“Very nice development, could’ve easily been converted to market rate housing, in one of our stronger economic communities,” Cohen said. “And as the owners … were considering their alternatives, they ultimately saw the obstacles imposed by 40 T, and were willing to sell it to us.”
It was a win-win for his company, which got to add Edmands House to its portfolio, and the low income tenants who got to stay in their homes.
‘You Have To Buy The Affordability Over And Over Again’
Not everyone is a fan of the model of privately owned, publicly subsidized housing. Steve Meacham, an organizer with the community housing organization City Life/Vida Urbana, calls it a nationwide disaster. Meacham says it’s especially problematic in communities like Cambridge, where property rates have soared since the developments were first built.
“All of the owners who built in rundown areas with public subsidy, and then those areas take off, then they want to cash out and you have to spend fortunes to keep them in subsidized programs,” Meacham said. “So you have to buy the affordability over and over again.”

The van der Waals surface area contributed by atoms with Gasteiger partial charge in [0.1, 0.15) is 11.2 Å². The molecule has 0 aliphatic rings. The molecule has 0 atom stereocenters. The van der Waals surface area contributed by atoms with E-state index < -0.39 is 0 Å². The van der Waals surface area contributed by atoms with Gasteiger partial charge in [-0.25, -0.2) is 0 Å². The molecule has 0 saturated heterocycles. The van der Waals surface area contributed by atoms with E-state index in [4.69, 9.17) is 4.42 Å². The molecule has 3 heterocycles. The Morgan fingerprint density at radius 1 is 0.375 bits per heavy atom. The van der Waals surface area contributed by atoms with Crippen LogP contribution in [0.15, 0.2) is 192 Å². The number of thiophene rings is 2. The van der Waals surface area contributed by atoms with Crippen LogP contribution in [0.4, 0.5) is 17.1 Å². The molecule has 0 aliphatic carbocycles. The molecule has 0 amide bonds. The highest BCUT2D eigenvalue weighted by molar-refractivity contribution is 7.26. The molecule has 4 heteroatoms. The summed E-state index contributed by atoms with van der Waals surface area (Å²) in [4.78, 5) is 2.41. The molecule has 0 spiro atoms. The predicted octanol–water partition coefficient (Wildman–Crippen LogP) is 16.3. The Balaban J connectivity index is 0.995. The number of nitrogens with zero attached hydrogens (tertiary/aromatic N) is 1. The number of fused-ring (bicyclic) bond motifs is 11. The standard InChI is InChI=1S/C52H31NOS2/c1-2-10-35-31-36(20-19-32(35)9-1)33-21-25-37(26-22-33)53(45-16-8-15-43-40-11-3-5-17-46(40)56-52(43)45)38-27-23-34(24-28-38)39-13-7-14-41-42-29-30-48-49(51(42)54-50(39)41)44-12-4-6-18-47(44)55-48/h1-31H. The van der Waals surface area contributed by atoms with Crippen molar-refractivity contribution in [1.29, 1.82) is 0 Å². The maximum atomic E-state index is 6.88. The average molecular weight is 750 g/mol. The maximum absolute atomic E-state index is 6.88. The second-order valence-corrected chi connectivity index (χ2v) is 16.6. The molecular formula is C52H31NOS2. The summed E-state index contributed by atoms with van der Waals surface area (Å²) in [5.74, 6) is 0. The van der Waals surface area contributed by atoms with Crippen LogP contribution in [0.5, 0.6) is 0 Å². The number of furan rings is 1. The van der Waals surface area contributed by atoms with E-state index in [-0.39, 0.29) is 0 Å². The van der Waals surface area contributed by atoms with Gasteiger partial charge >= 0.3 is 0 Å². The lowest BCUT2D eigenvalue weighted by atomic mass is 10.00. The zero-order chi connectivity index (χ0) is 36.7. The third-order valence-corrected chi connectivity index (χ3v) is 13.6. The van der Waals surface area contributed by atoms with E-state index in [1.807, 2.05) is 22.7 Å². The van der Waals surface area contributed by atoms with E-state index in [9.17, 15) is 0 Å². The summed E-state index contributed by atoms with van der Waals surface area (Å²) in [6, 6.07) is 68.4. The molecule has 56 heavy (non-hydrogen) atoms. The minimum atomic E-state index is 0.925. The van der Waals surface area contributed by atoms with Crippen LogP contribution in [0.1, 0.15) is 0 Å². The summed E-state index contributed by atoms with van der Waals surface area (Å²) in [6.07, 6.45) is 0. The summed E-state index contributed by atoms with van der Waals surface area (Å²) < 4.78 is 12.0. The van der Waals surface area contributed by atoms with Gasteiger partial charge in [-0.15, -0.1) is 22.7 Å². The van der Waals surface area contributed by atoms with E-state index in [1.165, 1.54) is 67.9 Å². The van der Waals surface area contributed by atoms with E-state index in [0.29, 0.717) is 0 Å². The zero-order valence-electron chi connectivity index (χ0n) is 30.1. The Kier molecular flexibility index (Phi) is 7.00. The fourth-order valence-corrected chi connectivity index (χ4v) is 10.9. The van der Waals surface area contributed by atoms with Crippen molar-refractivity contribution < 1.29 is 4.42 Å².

And Meacham said the government can be stuck paying the subsidy.
Though advocates say Chapter 40T has done its job since being passed — preserving some 11,000 units, according to CEDAC — Massachusetts’ affordable housing market is going to get tighter in the coming years.
“Unfortunately,” CEDAC’s Brauner said, “we have this bulge of mortgage maturities that are going to occur, and the resources that the state and local and federal organizations have are just not sufficient to preserve all of that.”
By resources, Brauner said he means money, whether that means tax credits, housing vouchers, government grants or low-interest loans. And there’s just not enough to save every affordable apartment in the state.
Given today’s booming real estate market, Brauner said, some people are bound to be displaced.
But not McCabe, who — thanks to efforts by affordable housing activists, and a bit of red tape — will get to stay in his apartment at Briston Arms.
“I would not have been able to live in Cambridge, I don’t think I could’ve lived within 20 miles of the city,” McCabe said. “All of the support that I have, it’d be gone, just because I’d have to move.”